Thursday, February 26, 2009

Blowin' Smoke 007 - BBQ & Carcinogens

"Does all of that black stuff cause cancer?". That's the question that was posed to me by a friend when I couldn't shut up about the merits of a robust crust on a slice of brisket. I've always known that BBQ was not the healthiest of meal options, but does a well smoked brisket cause cancer? This required some research.

Every year around Memorial Day, reporters jump on the annual backyard barbecue buzz-kill bandwagon of telling the general public that their charred hot dogs will send them to an early grave. This is because meats cooked at a high heat create heterocyclic amines or HCA's when the creatine in the meat is subjected to the fire. This creates the HCA-rich burnt crust on the meat, and this is further exacerbated by flare-ups from fat dripping into the fire. The National Institutes of Health put out their eleventh edition of the "Report on Carcinogens" where they identify elements known to cause cancer, and HCA's are on their ominous list. Cecil Adams has a good explanation of the report here.

So are we Texas BBQ aficionados at a higher risk of cancer because of our passion? I'm no doctor, but I can tell you that the first line of defense is cooking temperature. The definition of "low and slow" cooking is using low temperatures created with indirect heat, with an ideal smoking temp is 225-250. The "Report on Carcinogens" notes that the main method of reducing HCA formation is to keep the cooking temperature below 392 degrees. Between the low cooking temp and the indirect heat, the risks of HCA formation is greatly limited. Even better news is that drinking beer actually inhibits the body's ability to accumulate HCA's even if you're chowing down on burnt bits. So turn down the heat, crack open a beer, and keep enjoying those well formed crusts on your favorite smoked meat.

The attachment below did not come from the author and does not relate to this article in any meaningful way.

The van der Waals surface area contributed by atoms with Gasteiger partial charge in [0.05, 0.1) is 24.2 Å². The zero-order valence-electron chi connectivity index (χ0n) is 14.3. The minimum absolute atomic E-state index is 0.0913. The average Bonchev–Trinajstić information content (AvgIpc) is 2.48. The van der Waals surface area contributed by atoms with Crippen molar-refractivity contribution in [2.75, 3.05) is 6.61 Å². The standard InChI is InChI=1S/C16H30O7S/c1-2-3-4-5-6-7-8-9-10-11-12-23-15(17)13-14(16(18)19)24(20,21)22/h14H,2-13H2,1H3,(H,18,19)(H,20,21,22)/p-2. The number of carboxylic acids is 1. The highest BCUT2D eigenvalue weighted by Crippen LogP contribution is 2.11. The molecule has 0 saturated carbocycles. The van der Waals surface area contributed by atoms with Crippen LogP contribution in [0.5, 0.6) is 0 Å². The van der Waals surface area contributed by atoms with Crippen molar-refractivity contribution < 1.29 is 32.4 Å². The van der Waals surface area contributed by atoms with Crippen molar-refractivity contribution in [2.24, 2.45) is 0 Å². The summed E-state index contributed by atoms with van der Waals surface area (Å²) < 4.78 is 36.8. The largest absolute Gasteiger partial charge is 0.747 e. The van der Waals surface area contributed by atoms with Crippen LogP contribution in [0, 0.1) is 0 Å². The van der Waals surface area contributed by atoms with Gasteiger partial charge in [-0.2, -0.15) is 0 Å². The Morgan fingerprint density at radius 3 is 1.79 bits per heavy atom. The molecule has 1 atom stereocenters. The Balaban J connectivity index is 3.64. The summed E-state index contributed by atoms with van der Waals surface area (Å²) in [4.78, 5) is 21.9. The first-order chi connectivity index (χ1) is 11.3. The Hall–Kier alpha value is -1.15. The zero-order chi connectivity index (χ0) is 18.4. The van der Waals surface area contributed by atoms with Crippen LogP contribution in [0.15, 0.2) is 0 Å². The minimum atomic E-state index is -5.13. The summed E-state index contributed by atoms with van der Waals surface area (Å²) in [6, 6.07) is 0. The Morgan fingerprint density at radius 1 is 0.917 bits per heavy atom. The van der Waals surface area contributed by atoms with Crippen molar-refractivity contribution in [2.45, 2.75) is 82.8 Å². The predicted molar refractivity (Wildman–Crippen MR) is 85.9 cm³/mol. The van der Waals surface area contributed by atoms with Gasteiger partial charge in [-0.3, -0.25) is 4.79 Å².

- BBQ Snob

1 comment:

Anonymous said...

There's agreat report by Texas A&M that the fat in brisket actually contains the same good stuff that olive oil contains so it's actually good for you, all the encouragement I needed to eat more brisket.
Incidently, an electric meat smoker allows you to control the temperature and brisket is smoked at 190 degrees and holds that tem. consistently. In addition, there is no flare up or open flame and the little wood required only smolders, doesn't burn and let off the bad stuff.


Each joint is judged on the essence of Texas 'cue...sliced brisket and pork ribs. Sausage is only considered if house made. Sauce is good, but good meat needs no adornment to satisfy. Each review can only be based on specific cuts of meat on that particular day. Finally, if the place fries up catfish or serves a caesar salad, then chances are they aren't paying enough attention to the pits, so we mostly steered clear.